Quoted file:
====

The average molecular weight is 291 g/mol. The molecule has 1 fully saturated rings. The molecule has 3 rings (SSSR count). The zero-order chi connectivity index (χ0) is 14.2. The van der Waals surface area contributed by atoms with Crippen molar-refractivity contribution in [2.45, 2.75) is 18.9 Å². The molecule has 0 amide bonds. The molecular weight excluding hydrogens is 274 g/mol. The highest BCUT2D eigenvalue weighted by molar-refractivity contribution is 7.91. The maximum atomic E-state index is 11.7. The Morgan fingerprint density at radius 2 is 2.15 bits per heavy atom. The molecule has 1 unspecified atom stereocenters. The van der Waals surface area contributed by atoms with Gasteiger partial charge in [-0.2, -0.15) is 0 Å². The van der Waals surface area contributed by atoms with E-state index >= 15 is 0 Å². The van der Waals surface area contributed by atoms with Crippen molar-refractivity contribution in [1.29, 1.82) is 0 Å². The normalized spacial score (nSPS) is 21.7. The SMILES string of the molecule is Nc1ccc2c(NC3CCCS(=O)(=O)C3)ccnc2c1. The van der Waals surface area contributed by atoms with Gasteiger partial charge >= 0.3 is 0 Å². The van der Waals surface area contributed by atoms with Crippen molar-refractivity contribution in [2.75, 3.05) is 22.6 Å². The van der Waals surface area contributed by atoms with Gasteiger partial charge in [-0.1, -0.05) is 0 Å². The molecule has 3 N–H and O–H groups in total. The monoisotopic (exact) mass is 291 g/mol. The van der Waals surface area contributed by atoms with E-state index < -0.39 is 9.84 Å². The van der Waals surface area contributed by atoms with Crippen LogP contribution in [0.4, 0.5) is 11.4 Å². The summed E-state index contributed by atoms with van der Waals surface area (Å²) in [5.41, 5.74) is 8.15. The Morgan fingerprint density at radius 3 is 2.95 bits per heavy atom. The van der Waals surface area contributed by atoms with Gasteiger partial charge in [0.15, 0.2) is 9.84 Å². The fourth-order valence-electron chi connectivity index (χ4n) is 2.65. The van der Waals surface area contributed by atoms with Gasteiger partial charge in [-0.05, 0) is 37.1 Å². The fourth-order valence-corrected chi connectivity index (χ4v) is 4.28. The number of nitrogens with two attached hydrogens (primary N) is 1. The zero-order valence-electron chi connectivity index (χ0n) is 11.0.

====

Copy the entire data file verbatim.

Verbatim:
The average molecular weight is 291 g/mol. The molecule has 1 fully saturated rings. The molecule has 3 rings (SSSR count). The zero-order chi connectivity index (χ0) is 14.2. The van der Waals surface area contributed by atoms with Crippen molar-refractivity contribution in [2.45, 2.75) is 18.9 Å². The molecule has 0 amide bonds. The molecular weight excluding hydrogens is 274 g/mol. The highest BCUT2D eigenvalue weighted by molar-refractivity contribution is 7.91. The maximum atomic E-state index is 11.7. The Morgan fingerprint density at radius 2 is 2.15 bits per heavy atom. The molecule has 1 unspecified atom stereocenters. The van der Waals surface area contributed by atoms with Gasteiger partial charge in [-0.2, -0.15) is 0 Å². The van der Waals surface area contributed by atoms with E-state index >= 15 is 0 Å². The van der Waals surface area contributed by atoms with Crippen molar-refractivity contribution in [1.29, 1.82) is 0 Å². The normalized spacial score (nSPS) is 21.7. The SMILES string of the molecule is Nc1ccc2c(NC3CCCS(=O)(=O)C3)ccnc2c1. The van der Waals surface area contributed by atoms with Gasteiger partial charge >= 0.3 is 0 Å². The van der Waals surface area contributed by atoms with Crippen molar-refractivity contribution in [2.75, 3.05) is 22.6 Å². The van der Waals surface area contributed by atoms with Gasteiger partial charge in [-0.1, -0.05) is 0 Å². The molecule has 3 N–H and O–H groups in total. The monoisotopic (exact) mass is 291 g/mol. The van der Waals surface area contributed by atoms with E-state index < -0.39 is 9.84 Å². The van der Waals surface area contributed by atoms with Crippen LogP contribution in [0.4, 0.5) is 11.4 Å². The summed E-state index contributed by atoms with van der Waals surface area (Å²) in [5.41, 5.74) is 8.15. The Morgan fingerprint density at radius 3 is 2.95 bits per heavy atom. The van der Waals surface area contributed by atoms with Gasteiger partial charge in [0.15, 0.2) is 9.84 Å². The fourth-order valence-electron chi connectivity index (χ4n) is 2.65. The van der Waals surface area contributed by atoms with Gasteiger partial charge in [-0.05, 0) is 37.1 Å². The fourth-order valence-corrected chi connectivity index (χ4v) is 4.28. The number of nitrogens with two attached hydrogens (primary N) is 1. The zero-order valence-electron chi connectivity index (χ0n) is 11.0.